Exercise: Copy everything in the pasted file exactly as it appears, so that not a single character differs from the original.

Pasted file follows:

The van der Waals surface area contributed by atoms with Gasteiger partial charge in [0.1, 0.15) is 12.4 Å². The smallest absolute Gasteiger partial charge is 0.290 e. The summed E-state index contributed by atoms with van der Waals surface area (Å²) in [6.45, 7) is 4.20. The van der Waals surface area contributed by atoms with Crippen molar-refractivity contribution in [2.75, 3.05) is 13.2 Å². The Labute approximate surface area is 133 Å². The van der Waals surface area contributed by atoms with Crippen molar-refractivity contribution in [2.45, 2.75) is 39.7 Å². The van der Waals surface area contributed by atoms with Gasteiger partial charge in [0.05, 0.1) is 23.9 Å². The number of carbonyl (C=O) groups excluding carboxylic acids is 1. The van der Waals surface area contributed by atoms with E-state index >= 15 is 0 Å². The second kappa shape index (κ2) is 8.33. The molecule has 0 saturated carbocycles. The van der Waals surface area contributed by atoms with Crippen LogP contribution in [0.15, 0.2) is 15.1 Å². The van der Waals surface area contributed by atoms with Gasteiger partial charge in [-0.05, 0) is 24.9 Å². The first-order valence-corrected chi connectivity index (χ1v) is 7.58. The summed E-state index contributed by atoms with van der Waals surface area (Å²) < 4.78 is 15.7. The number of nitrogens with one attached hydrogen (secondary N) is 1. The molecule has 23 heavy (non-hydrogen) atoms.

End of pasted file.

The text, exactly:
The van der Waals surface area contributed by atoms with Gasteiger partial charge in [0.1, 0.15) is 12.4 Å². The smallest absolute Gasteiger partial charge is 0.290 e. The summed E-state index contributed by atoms with van der Waals surface area (Å²) in [6.45, 7) is 4.20. The van der Waals surface area contributed by atoms with Crippen molar-refractivity contribution in [2.75, 3.05) is 13.2 Å². The Labute approximate surface area is 133 Å². The van der Waals surface area contributed by atoms with Crippen molar-refractivity contribution in [2.45, 2.75) is 39.7 Å². The van der Waals surface area contributed by atoms with Gasteiger partial charge in [0.05, 0.1) is 23.9 Å². The number of carbonyl (C=O) groups excluding carboxylic acids is 1. The van der Waals surface area contributed by atoms with E-state index >= 15 is 0 Å². The second kappa shape index (κ2) is 8.33. The molecule has 0 saturated carbocycles. The van der Waals surface area contributed by atoms with Crippen LogP contribution in [0.15, 0.2) is 15.1 Å². The van der Waals surface area contributed by atoms with Gasteiger partial charge in [-0.05, 0) is 24.9 Å². The first-order valence-corrected chi connectivity index (χ1v) is 7.58. The summed E-state index contributed by atoms with van der Waals surface area (Å²) < 4.78 is 15.7. The number of nitrogens with one attached hydrogen (secondary N) is 1. The molecule has 23 heavy (non-hydrogen) atoms.